Monday, July 20, 2015

Stop Treating Education Like a Punch Line in a Bad Movie

Just watch T.V. for a day. Especially the teenybopper shows on Disney XD or Nickelodeon. Even certain movies on the big screen. They all do it.

Picture the scene.

A teenager, who hates Mom, hates Dad, hates the world, but loves head smashing, vocal cord ruining music like Bullet for My Valentine, walks into a “normal, American classroom.” The teacher is whatever is needed in this ridiculous or sordid tale. The instructor can be a mousy, lousy, “You wonder how she ever got her teaching certificate” kind of teacher who couldn’t teach a gifted student if she tried, and who wouldn’t be hired by any experienced principal. Or the teacher is an old, blue-haired, badgering, knuckle-rapping Neanderthal with an apron who beats her grandchildren’s stuff animals just to set an example...and never, ever allows anyone to talk unless they have raised their hand. Then, of course, there’s the lavishly attired, dress code wrecking, professionally acting (if we’re talking about walking certain streets in New York City around 11:00 PM) twenty-something teacher who bends over. A lot.

The stereotypical picture of an American educator. And this hackneyed depiction becomes the supposed microcosm of an average American classroom. “Just go anywhere in the U.S., and you’ll find one of these three teachers behind the desk,” is the common belief.

And don’t even mention the news reports about the teachers who are getting arrested for child pornography, domestic violence, or other criminal activity. And definitely don’t say, “Common Core.” Unless you want to start a war.

Is it any wonder children hate education?

Let’s be realistic, though. It’s not the children who have created these stereotypes. The kids didn’t write the scripts for those TV shows and movies masquerading as entertainment (nor are they the teenage actors and actresses masquerading as actors and actresses). The students didn’t get arrested and have their faces shown on the morning news for all to see. The children didn’t ask for a major, governmentally directed curriculum change.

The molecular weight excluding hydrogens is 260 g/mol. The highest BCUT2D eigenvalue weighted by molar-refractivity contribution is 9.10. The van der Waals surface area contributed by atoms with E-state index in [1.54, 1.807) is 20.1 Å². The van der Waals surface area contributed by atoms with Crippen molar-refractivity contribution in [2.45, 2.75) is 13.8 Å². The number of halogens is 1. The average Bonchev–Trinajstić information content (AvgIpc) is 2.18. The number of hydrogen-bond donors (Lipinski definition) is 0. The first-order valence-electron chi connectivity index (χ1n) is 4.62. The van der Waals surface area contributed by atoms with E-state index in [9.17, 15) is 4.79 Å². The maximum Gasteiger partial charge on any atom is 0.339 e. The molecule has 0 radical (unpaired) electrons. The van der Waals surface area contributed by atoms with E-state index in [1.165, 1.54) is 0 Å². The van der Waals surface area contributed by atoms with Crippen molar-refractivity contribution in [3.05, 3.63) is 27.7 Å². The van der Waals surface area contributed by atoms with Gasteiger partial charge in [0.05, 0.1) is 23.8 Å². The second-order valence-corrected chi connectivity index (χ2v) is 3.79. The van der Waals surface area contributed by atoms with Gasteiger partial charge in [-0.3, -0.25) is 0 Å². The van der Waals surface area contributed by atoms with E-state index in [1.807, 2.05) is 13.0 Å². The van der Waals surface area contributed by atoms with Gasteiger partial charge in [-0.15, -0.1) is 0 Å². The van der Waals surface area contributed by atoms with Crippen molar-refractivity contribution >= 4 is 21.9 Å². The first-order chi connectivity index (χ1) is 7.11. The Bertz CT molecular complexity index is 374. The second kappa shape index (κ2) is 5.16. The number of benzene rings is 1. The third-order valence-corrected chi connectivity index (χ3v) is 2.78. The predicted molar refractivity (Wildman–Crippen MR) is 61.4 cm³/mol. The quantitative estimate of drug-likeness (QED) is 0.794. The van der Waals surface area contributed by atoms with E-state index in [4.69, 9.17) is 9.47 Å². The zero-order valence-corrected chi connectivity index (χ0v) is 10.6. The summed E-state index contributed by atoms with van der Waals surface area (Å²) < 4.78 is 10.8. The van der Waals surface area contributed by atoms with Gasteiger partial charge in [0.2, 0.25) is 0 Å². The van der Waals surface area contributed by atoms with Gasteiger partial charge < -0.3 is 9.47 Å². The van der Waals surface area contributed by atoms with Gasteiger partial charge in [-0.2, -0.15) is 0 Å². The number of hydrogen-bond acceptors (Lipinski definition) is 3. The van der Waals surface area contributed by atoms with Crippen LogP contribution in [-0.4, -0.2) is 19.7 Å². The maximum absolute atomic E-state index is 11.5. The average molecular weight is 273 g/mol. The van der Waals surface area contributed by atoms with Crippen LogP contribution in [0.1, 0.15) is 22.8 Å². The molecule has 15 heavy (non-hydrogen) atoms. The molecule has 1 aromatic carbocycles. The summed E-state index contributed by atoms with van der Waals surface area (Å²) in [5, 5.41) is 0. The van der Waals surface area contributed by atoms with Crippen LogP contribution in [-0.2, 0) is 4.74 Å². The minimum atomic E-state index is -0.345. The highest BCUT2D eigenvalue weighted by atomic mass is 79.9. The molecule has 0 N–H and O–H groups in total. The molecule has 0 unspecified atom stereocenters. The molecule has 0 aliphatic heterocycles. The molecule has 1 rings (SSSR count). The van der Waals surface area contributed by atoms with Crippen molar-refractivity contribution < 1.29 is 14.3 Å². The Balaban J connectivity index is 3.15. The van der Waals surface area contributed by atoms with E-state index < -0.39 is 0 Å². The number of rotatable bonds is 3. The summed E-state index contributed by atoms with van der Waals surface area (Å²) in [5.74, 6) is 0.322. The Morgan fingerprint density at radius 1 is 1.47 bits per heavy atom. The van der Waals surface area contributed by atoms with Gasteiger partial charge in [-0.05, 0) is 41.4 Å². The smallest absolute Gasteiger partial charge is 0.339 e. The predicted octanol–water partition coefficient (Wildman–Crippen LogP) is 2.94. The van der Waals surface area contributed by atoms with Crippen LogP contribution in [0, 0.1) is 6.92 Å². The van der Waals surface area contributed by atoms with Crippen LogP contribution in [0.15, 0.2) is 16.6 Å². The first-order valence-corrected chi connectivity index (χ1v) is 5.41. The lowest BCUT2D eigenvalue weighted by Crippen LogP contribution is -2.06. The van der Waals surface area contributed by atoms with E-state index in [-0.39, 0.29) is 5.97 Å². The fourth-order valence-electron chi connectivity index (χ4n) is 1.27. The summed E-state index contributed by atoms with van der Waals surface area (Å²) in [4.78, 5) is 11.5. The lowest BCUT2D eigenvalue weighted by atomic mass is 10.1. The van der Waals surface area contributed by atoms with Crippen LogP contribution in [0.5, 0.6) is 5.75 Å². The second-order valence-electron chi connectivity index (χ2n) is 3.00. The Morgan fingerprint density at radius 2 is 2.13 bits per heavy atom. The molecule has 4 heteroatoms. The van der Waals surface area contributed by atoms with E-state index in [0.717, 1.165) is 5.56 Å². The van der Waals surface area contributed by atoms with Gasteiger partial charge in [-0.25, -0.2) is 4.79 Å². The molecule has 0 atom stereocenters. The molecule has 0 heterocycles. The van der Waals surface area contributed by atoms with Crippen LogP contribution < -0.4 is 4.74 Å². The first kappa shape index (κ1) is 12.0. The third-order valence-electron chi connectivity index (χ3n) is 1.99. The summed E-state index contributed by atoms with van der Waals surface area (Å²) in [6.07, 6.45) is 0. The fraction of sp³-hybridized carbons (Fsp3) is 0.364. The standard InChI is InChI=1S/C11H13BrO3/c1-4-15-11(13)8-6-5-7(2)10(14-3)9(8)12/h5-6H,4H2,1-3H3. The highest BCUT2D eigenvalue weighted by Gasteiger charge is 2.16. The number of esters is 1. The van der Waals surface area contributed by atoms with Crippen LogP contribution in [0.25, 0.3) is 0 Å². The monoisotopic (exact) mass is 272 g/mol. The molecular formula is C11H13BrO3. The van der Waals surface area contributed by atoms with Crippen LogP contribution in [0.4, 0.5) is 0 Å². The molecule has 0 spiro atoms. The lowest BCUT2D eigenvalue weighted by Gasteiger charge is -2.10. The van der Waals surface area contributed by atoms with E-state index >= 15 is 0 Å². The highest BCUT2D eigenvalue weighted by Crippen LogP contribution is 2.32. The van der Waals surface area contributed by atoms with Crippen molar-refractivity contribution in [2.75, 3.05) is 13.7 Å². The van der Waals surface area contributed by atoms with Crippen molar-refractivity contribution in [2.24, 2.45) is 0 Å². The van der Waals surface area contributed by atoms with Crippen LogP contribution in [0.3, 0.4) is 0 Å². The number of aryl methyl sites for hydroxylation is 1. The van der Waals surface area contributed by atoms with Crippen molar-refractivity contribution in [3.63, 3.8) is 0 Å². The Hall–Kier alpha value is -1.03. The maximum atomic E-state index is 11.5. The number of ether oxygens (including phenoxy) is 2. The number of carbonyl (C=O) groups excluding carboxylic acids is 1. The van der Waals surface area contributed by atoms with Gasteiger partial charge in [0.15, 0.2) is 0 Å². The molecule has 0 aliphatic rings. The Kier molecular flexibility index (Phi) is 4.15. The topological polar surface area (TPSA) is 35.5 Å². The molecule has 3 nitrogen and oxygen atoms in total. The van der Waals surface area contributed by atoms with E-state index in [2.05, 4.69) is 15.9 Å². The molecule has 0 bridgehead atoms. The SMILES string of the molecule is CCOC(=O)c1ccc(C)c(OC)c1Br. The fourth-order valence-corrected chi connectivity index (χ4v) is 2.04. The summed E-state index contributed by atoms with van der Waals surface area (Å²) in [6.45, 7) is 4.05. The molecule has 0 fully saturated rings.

They’re just forced to go and endure. At least, that’s how they look at it. One hundred and eighty days of mandated torture.


Because we adults have made it that way. Agendas and laws and politics and money have taken a good idea and made it what it is today: a debacle.

So, what’s a parent to do?

How about changing your child’s view of what education truly is?

It’s all about the learning. The discovery. The wonder. You know how it is when you read something about a topic you thought you knew everything about, and then one new, little tidbit of information makes you say, “Oh, wow…” Your blood pressure rises a little. Your heart rate accelerates just a touch. And the feeling you get from learning becomes like a mild narcotic. That’s why you spend the extra hour that night browsing on the internet when you should be going to bed. That’s why you read another chapter of that book. You want to experience that feeling again. You want to learn.

We’re all wired that way. Humans want to learn. Why do you think toddlers gets into everything? Dropping one thing and running to another “shiny object”? Why do they want to touch it? Put it in their mouths? Bend it? Bang it against the wall? Bang it against the floor? Bang it against their sibling's head?

Discovery. To learn.

Why do teenagers experiment with so many things? Music. Drugs. Friends. Boyfriends. Girlfriends. Clothes. Social Media.

We say “they are trying to discover who they are in this big, scary world.” There’s truth there, hidden amongst the peer pressure and desire to fit in (which is a sign someone who just wants to be loved by people who are—at that moment—deemed important, by the way).

So, the trick is to help your child’s love for learning flourish. Help them see that learning is not something that only happens at school. Children and teenagers are notorious for “compartmentalizing” their lives. It’s a defense mechanism designed to help better protect them against “information overload.” They adopt the Las Vegas mentality when it comes to school: What is learned in Language Arts class stays in Language Arts class.

However, this placing of one thing in this box (like Math, for example), and the placing of a different thing in a different box (like history, for example) can be detrimental to their learning curve. The kids who do well in school see the interconnectedness of topics. They understand that math and science are related more than you see on the surface, and they apply the mathematical principles they learn in Mrs. So-and-So’s class to the scientific principles they learn in Mr. Whatchamacallit’s class. Yet, they also see how these principles relate to the discovery of some medical breakthrough or the invention of an industrial machine created in the 18th century, and how the person who discovered it did so.